"The thing that made the [Original] Matrix so creepy - the idea of a sleeping human population with a secondary life in a simulated world - is barely referred to in the new movie ..." Adam Gopnik
The Primeval Ghost-World
"Countless accumulated experiences have taught the modern that there are many associations of ideas which do not correspond to any actual connection of cause and effect in the world of phenomena; and he has learned accordingly to apply to his newly framed notions the rigid test of verification. Besides which the same accumulation of experiences has built up an organized structure of ideal associations into which only the less extravagant newly framed notions have any chance of fitting."
John Fiske (1872)
Blood - BBC - Radio 4 - In Our Time
For more than 1500 years popular imagination, western science and the Christian Church colluded in a belief that blood was the link between the human and the divine. The Greek physician, Galen, declared that it was blood that contained the force of life and linked the body to the soul, the Christian Church established The Eucharist - the taking of the body and blood of Christ.
Jon Mills - Hegel on the Unconscious Abyss: Implications for Psychoanalysis
Published in The Owl of Minerva, 1996, 28 (1), 59-75.
Jon Mills - Hegel on the Unconscious Soul
"What Phaedrus has been talking about as Quality, Socrates appears to have described as the soul, self-moving, the source of all things. There is no contradiction. There never really can be between the core terms of monistic philosophies. The One in India has got to be the same as the One in Greece. If it's not, you've got two. The only disagreements among the monists concern the attributes of the One, not the One itself. Since the One is the source of all things and includes all things in it, it cannot be defined in terms of those things, since no matter what thing you use to define it, the thing will always describe something less than the One itself. The One can only be described allegorically, through the use of analogy, of figures of imagination and speech. Socrates chooses a heaven-and-earth analogy, showing how individuals are drawn toward the One by a chariot drawn by two horses...."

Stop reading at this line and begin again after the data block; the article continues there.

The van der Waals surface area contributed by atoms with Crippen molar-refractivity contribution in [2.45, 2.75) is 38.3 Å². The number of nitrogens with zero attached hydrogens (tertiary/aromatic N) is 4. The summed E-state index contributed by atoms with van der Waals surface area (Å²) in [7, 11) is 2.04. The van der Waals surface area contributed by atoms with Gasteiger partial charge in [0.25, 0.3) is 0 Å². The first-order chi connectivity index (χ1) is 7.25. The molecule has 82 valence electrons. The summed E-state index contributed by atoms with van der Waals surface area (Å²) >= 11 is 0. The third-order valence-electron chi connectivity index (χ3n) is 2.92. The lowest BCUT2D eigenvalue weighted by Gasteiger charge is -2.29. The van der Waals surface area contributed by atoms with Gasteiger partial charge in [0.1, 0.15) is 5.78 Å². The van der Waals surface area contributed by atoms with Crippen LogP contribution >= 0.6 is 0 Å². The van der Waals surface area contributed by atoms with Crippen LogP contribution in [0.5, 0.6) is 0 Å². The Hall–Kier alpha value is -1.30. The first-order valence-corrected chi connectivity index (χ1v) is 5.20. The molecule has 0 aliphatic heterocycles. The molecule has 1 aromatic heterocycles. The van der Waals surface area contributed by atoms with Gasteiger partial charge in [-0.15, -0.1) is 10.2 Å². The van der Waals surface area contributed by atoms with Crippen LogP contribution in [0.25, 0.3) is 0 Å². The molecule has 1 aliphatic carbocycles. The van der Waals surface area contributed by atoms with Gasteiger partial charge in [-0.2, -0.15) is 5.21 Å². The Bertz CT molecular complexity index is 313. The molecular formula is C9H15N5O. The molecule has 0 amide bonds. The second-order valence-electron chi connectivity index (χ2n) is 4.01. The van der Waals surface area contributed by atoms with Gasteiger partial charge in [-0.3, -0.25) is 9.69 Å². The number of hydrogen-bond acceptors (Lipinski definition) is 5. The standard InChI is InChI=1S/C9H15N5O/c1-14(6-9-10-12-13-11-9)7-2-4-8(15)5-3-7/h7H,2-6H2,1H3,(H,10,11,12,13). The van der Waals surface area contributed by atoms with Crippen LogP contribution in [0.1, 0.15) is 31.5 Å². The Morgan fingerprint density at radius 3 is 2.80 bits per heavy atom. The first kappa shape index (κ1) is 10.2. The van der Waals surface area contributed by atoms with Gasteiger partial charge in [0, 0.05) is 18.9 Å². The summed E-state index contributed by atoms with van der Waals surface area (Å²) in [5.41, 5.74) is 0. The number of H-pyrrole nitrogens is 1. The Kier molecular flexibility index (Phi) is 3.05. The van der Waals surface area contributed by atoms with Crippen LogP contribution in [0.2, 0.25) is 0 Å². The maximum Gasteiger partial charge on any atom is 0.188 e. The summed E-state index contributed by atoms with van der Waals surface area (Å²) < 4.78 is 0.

Robert M Pirsig - Zen and the Art of Motorcycle Maintenance (Corgi reprint, 1980, page 381)
Zen and the Art of Motorcycle Maintenance - Part IV: Chapter 30
"Sol is the Heart, viz, the Center to which all forms tend and press. Thus the outward sun presses into the Sun in the Herb; and the inward sun presses into the outward."
Robyn Hitchcock Finds Niche In Neo-Unplugged
"Hitchcock, who has careened between solo-acoustic performances and full-bore electric trio on his past few tours, has found a trendy compromise this time out -- the neo-unplugged approach."
Alice & Joyce Matter met a Man Ajar
standing open-mouthed, hands on both sides of a door.
Fidelity foregrounds laughter beams, love dances, slippery blisses.
Early Ray's exploring the lore of a particle accelerator
Breaking upon the shore, fingers of foam
melt the standing wave of man alone. Eos
& Eros entangle and part, according to shafts